Inverness High School pupil Sarai Grant, 13, had no intention of going to the female sessions being held in her school in May 2019 when Liam Foy stopped her in the corridor and encouraged her to come along.
In addition to being the Head Coach at Highland Boxing Academy, Liam also works at Inverness High School and knew of Sarai as someone that was excelling at other sports, and thought that same aptitude might make her good at boxing.
The sessions were the first as part of 20 Active Schools sessions that Highland Boxing Academy would hold in four Inverness schools between May-December 2019 as part of the Boxing Scotland Woman and Girls Fund Project, after the governing body had successfully received £13,600 of funding from sportscotland to increase female participation in the sport.
Ten affiliated boxing clubs across Scotland took part in the project with 1,261 participants taking part in the 164 Active Schools sessions and 18 Regional Female Training sessions that were hosted between April 2019 – March 2020.
Despite never having put a pair of boxing gloves on before that day, Sarai was a natural and when the school sessions finished at Inverness High School, she followed on to join the club over the summer of 2019.
Sarai would continue to train at the Merkinch club over the coming months in addition to attending the Woman and Girl Fund sessions that were hosted each Friday 5pm-6pm, which had transitioned after the summer from the school setting to being hosted at the club’s gym.
Sarai would eventually register to become a competitive boxer in September 2019 and would be entered into her first competition, the Boxing Scotland Novice Championships, two months later, where unfortunately she would lose.
However, undeterred, Sarai would enter the Boxing Scotland School and Junior National Championships in February 2020, which she would win to become Scottish champion – just nine months on from throwing her first punch as part of the Woman and Girls Fund project.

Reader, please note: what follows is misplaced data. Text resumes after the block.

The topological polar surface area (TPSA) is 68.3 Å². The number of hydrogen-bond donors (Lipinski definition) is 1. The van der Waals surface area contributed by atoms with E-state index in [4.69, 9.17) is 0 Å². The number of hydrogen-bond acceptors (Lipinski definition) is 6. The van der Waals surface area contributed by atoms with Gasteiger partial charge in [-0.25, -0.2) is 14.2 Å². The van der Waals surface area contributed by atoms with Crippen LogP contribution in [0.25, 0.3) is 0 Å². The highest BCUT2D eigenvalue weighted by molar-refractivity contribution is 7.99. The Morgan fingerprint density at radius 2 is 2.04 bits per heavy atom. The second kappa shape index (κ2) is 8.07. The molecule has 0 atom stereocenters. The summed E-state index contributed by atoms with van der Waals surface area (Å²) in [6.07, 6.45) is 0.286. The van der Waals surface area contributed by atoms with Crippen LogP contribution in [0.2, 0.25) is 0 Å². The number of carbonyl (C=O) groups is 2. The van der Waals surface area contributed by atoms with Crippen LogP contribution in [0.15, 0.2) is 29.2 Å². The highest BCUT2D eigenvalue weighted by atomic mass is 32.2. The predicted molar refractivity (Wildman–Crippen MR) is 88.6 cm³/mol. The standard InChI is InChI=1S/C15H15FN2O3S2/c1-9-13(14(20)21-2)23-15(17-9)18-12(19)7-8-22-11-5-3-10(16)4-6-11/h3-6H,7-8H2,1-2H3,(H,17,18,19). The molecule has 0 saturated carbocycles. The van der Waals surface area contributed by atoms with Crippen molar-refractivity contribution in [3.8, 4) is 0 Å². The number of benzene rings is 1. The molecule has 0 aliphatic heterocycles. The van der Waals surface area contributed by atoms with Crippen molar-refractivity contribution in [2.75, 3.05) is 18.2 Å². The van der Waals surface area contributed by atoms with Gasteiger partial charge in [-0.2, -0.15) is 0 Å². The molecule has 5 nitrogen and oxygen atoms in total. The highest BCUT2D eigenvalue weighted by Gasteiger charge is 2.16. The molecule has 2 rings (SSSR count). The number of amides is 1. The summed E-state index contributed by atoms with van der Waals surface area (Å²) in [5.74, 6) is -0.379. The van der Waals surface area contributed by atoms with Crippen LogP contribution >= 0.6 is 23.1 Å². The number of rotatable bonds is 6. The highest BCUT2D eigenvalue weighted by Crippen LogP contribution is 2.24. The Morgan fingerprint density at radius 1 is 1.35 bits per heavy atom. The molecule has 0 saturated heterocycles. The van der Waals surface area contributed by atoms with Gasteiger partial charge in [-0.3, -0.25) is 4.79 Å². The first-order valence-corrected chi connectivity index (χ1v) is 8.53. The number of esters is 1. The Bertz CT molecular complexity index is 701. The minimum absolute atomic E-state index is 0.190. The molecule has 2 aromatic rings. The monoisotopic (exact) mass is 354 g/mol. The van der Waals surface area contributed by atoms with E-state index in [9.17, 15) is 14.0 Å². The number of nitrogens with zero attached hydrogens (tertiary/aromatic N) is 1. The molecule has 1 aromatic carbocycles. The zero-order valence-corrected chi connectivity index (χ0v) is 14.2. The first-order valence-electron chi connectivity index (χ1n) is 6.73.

“I heard her name popping up in the school and knew she had a willingness to engage in sport and I could see some similarities with some female boxers I have worked with in the past,” explained Highland Boxing Academy Head Coach Liam Foy.
“When I approached her in the corridor about coming to the boxing class she wasn’t dismissive in any way, and I could tell that she fancied trying it, and it all fell into place after that.
“With some people you can see immediately that they have grit and determination and a fire in their belly, and you could see all that with Sarai straight away. We knew she had a competitive edge.
“She looked like she was hungry and wanted to push herself and challenge herself. I knew that she had the potential to compete pretty much straight away, although I needed to see how committed she was.
“But ever since she first came to the school session she has been in the gym right up until this lockdown. Even when she lost at the Novices, it made no change to her participation.
“After she lost at the Novices, I said to her and her Mum and Dad that I was confident she would win a title very, very soon.
“I said she has potential and everything she is doing is right, so it was not a matter of if she would win a title, it was a matter of when.”